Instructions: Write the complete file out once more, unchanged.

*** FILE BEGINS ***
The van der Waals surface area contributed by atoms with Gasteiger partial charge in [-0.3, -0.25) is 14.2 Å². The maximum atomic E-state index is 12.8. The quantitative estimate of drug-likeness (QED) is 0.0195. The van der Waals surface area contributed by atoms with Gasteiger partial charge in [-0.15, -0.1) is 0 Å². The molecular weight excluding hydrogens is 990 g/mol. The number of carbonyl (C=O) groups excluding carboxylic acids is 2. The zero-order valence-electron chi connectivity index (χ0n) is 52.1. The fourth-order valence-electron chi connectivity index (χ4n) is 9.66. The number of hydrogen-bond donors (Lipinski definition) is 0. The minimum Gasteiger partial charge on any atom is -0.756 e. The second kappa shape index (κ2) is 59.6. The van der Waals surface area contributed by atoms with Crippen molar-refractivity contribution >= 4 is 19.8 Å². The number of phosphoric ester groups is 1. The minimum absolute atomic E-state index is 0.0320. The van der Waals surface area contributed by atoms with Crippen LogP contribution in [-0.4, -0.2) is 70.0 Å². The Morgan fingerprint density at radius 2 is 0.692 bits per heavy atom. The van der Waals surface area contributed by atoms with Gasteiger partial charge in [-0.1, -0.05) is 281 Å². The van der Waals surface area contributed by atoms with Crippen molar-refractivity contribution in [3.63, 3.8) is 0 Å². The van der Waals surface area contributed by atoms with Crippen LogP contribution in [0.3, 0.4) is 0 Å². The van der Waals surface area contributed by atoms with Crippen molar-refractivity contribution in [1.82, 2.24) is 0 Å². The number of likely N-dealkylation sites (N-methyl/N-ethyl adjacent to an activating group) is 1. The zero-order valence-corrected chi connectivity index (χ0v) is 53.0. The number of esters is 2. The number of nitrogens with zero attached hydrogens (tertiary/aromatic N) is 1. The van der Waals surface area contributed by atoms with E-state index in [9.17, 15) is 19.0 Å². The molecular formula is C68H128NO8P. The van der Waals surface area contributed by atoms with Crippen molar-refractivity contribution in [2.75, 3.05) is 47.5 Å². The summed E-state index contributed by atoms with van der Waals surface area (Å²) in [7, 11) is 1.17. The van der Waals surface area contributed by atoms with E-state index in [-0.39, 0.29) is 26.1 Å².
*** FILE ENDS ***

The van der Waals surface area contributed by atoms with Gasteiger partial charge in [-0.3, -0.25) is 14.2 Å². The maximum atomic E-state index is 12.8. The quantitative estimate of drug-likeness (QED) is 0.0195. The van der Waals surface area contributed by atoms with Gasteiger partial charge in [-0.15, -0.1) is 0 Å². The molecular weight excluding hydrogens is 990 g/mol. The number of carbonyl (C=O) groups excluding carboxylic acids is 2. The zero-order valence-electron chi connectivity index (χ0n) is 52.1. The fourth-order valence-electron chi connectivity index (χ4n) is 9.66. The number of hydrogen-bond donors (Lipinski definition) is 0. The minimum Gasteiger partial charge on any atom is -0.756 e. The second kappa shape index (κ2) is 59.6. The van der Waals surface area contributed by atoms with Crippen molar-refractivity contribution >= 4 is 19.8 Å². The number of phosphoric ester groups is 1. The minimum absolute atomic E-state index is 0.0320. The van der Waals surface area contributed by atoms with Crippen LogP contribution in [-0.4, -0.2) is 70.0 Å². The Morgan fingerprint density at radius 2 is 0.692 bits per heavy atom. The van der Waals surface area contributed by atoms with Gasteiger partial charge in [-0.1, -0.05) is 281 Å². The van der Waals surface area contributed by atoms with Crippen molar-refractivity contribution in [3.63, 3.8) is 0 Å². The van der Waals surface area contributed by atoms with Crippen LogP contribution in [0.3, 0.4) is 0 Å². The van der Waals surface area contributed by atoms with Crippen molar-refractivity contribution in [1.82, 2.24) is 0 Å². The number of likely N-dealkylation sites (N-methyl/N-ethyl adjacent to an activating group) is 1. The zero-order valence-corrected chi connectivity index (χ0v) is 53.0. The number of esters is 2. The number of nitrogens with zero attached hydrogens (tertiary/aromatic N) is 1. The van der Waals surface area contributed by atoms with E-state index in [9.17, 15) is 19.0 Å². The molecular formula is C68H128NO8P. The van der Waals surface area contributed by atoms with Crippen molar-refractivity contribution in [2.75, 3.05) is 47.5 Å². The summed E-state index contributed by atoms with van der Waals surface area (Å²) in [7, 11) is 1.17. The van der Waals surface area contributed by atoms with E-state index in [-0.39, 0.29) is 26.1 Å².